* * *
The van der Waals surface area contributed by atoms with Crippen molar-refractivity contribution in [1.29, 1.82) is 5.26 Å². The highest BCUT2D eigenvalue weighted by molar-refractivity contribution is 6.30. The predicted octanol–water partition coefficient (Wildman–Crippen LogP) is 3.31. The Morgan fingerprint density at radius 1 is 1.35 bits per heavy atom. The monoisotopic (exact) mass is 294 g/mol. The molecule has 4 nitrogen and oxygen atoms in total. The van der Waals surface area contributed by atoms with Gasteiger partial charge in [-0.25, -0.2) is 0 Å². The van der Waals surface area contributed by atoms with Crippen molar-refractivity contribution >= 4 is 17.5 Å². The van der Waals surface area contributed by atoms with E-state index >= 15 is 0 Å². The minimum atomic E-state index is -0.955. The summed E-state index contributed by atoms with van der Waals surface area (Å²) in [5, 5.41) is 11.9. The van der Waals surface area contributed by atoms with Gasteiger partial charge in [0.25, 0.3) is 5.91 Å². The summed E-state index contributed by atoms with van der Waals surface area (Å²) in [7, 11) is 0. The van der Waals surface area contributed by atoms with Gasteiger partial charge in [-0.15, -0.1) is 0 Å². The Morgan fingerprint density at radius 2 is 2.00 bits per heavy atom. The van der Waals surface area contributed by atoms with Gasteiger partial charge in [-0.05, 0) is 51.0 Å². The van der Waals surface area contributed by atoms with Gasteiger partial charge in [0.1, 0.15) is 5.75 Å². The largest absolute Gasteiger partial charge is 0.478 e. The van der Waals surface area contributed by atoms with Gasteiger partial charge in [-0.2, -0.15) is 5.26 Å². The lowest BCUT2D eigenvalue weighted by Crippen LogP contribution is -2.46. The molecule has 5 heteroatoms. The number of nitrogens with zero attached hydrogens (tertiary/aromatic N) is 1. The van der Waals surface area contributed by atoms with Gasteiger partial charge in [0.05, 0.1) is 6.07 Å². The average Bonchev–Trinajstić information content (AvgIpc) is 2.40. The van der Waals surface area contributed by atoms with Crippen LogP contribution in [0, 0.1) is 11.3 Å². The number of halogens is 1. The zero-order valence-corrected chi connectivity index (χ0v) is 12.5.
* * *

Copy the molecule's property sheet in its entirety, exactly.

The van der Waals surface area contributed by atoms with Crippen molar-refractivity contribution in [1.29, 1.82) is 5.26 Å². The highest BCUT2D eigenvalue weighted by molar-refractivity contribution is 6.30. The predicted octanol–water partition coefficient (Wildman–Crippen LogP) is 3.31. The Morgan fingerprint density at radius 1 is 1.35 bits per heavy atom. The monoisotopic (exact) mass is 294 g/mol. The molecule has 4 nitrogen and oxygen atoms in total. The van der Waals surface area contributed by atoms with Gasteiger partial charge in [-0.25, -0.2) is 0 Å². The van der Waals surface area contributed by atoms with Crippen molar-refractivity contribution >= 4 is 17.5 Å². The van der Waals surface area contributed by atoms with E-state index >= 15 is 0 Å². The minimum atomic E-state index is -0.955. The summed E-state index contributed by atoms with van der Waals surface area (Å²) in [5, 5.41) is 11.9. The van der Waals surface area contributed by atoms with Gasteiger partial charge in [0.25, 0.3) is 5.91 Å². The summed E-state index contributed by atoms with van der Waals surface area (Å²) in [7, 11) is 0. The van der Waals surface area contributed by atoms with Gasteiger partial charge in [-0.15, -0.1) is 0 Å². The Morgan fingerprint density at radius 2 is 2.00 bits per heavy atom. The van der Waals surface area contributed by atoms with Gasteiger partial charge in [-0.05, 0) is 51.0 Å². The van der Waals surface area contributed by atoms with Gasteiger partial charge in [0.1, 0.15) is 5.75 Å². The largest absolute Gasteiger partial charge is 0.478 e. The van der Waals surface area contributed by atoms with Gasteiger partial charge in [-0.2, -0.15) is 5.26 Å². The lowest BCUT2D eigenvalue weighted by Crippen LogP contribution is -2.46. The molecule has 5 heteroatoms. The number of nitrogens with zero attached hydrogens (tertiary/aromatic N) is 1. The van der Waals surface area contributed by atoms with Gasteiger partial charge in [0.05, 0.1) is 6.07 Å². The average Bonchev–Trinajstić information content (AvgIpc) is 2.40. The van der Waals surface area contributed by atoms with Crippen LogP contribution in [0, 0.1) is 11.3 Å². The number of halogens is 1. The zero-order valence-corrected chi connectivity index (χ0v) is 12.5.